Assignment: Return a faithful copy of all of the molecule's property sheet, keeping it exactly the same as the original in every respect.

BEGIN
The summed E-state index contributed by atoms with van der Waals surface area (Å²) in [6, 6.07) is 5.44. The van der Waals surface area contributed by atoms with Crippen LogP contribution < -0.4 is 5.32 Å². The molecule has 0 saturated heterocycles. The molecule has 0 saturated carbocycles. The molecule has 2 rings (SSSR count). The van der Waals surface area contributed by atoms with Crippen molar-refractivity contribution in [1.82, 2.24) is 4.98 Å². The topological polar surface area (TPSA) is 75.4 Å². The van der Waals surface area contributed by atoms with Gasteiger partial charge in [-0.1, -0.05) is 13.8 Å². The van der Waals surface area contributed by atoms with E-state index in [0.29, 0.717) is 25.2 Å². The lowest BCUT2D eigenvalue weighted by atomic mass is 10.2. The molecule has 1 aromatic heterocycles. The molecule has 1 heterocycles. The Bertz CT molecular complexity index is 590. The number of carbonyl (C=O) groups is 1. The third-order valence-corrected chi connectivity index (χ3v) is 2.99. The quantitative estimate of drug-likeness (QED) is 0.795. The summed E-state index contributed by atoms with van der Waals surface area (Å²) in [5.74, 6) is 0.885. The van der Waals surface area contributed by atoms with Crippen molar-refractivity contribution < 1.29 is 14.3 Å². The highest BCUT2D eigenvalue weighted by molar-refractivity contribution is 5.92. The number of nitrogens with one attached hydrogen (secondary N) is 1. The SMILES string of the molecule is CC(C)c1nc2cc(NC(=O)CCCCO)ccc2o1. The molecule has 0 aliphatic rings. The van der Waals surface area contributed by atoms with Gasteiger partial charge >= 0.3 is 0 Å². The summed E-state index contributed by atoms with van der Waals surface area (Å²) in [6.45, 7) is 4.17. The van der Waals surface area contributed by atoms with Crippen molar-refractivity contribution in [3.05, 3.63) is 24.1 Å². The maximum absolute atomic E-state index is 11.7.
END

The summed E-state index contributed by atoms with van der Waals surface area (Å²) in [6, 6.07) is 5.44. The van der Waals surface area contributed by atoms with Crippen LogP contribution < -0.4 is 5.32 Å². The molecule has 0 saturated heterocycles. The molecule has 0 saturated carbocycles. The molecule has 2 rings (SSSR count). The van der Waals surface area contributed by atoms with Crippen molar-refractivity contribution in [1.82, 2.24) is 4.98 Å². The topological polar surface area (TPSA) is 75.4 Å². The van der Waals surface area contributed by atoms with Gasteiger partial charge in [-0.1, -0.05) is 13.8 Å². The van der Waals surface area contributed by atoms with E-state index in [0.29, 0.717) is 25.2 Å². The lowest BCUT2D eigenvalue weighted by atomic mass is 10.2. The molecule has 1 aromatic heterocycles. The molecule has 1 heterocycles. The Bertz CT molecular complexity index is 590. The number of carbonyl (C=O) groups is 1. The third-order valence-corrected chi connectivity index (χ3v) is 2.99. The quantitative estimate of drug-likeness (QED) is 0.795. The summed E-state index contributed by atoms with van der Waals surface area (Å²) in [5.74, 6) is 0.885. The van der Waals surface area contributed by atoms with Crippen molar-refractivity contribution < 1.29 is 14.3 Å². The highest BCUT2D eigenvalue weighted by molar-refractivity contribution is 5.92. The number of nitrogens with one attached hydrogen (secondary N) is 1. The SMILES string of the molecule is CC(C)c1nc2cc(NC(=O)CCCCO)ccc2o1. The molecule has 0 aliphatic rings. The van der Waals surface area contributed by atoms with Gasteiger partial charge >= 0.3 is 0 Å². The summed E-state index contributed by atoms with van der Waals surface area (Å²) in [6.45, 7) is 4.17. The van der Waals surface area contributed by atoms with Crippen molar-refractivity contribution in [3.05, 3.63) is 24.1 Å². The maximum absolute atomic E-state index is 11.7.